Last week I acquired some new vintage teacups from a friend. She recently discovered a number of boxes full of her grandmother’s china (apparently she liked collecting individual teacups) and after the family members took what they wanted there were 9 teacups left.
I ended up taking four of them!
I know, I know, I don’t need anymore but she wanted me to take them! 🙂
As I’m not using watercolour in this current sketchbook I did four quick side views of the cups in watercolour pencils (using the Colour4Life set) to document my acquisition on the day! But I will look forward to doing full watercolour sketches in the coming weeks.
After putting together my Teacups course earlier in the year I have a much clearer idea of what type of cup patterns are my favourite to sketch and so three of these cups were chosen for that reason.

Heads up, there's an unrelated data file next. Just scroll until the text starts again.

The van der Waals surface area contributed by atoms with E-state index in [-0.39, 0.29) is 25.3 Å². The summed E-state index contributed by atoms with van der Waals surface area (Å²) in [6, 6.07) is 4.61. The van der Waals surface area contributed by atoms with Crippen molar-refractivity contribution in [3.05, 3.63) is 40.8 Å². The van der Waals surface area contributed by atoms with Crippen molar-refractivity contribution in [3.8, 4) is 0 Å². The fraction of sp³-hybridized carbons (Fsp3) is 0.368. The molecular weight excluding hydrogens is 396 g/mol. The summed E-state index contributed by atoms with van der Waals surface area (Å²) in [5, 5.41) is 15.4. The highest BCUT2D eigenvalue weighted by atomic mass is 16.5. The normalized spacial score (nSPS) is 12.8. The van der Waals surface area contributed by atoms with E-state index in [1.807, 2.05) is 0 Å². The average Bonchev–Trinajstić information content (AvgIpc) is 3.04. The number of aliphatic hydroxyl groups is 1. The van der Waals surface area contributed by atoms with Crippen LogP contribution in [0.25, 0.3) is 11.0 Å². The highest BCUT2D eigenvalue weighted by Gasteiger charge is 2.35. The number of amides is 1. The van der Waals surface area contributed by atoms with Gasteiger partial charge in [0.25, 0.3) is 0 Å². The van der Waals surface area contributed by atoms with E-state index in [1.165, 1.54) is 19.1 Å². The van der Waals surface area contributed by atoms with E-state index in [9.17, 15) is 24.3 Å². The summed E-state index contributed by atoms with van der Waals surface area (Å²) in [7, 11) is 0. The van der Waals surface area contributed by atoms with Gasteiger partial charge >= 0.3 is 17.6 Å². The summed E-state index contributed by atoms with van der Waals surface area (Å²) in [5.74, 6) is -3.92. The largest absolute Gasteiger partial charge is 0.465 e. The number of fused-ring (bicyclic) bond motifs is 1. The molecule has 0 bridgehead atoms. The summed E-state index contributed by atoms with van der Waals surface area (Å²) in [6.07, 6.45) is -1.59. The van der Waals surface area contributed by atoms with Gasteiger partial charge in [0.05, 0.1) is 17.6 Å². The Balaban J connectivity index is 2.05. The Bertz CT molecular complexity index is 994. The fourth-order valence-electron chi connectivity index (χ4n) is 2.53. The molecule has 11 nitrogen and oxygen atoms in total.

What makes a good pattern?
A good pattern IMO is one that is repeated around the curved shape of the cup and saucer. I love seeing how the motif is modified from the cup to the saucer to the plate. (BTW most of these cups have a matching plate as well). This is the most important characteristic of the pattern but also…
- Complex coloured patterns on white are easy to sketch!
- Floral designs are fun to do loosely in watercolour and although I’m not a really pretty pink floral type of person I do enjoy using my pink pigments when sketching teacups!
The pattern is only one consideration in choosing a teacup…
- I’m always looking out for different-shaped cups and handles and love anything that is scalloped or fluted.
- I’m quite fussy about the quality of china so the fourth cup was chosen because I expected it would be a good everyday one to drink from.
- I also like acquiring new brands as well so it’s cool to now have a Royal Stafford, a Royal Stuart and a Queen Anne. And it’s always good to have another Royal Doulton.
Ah! So much goes into a good teacup! I will enjoy using and sketching these.
Just a reminder: My Teacups course is currently available as a Self-Paced course. Find out more here!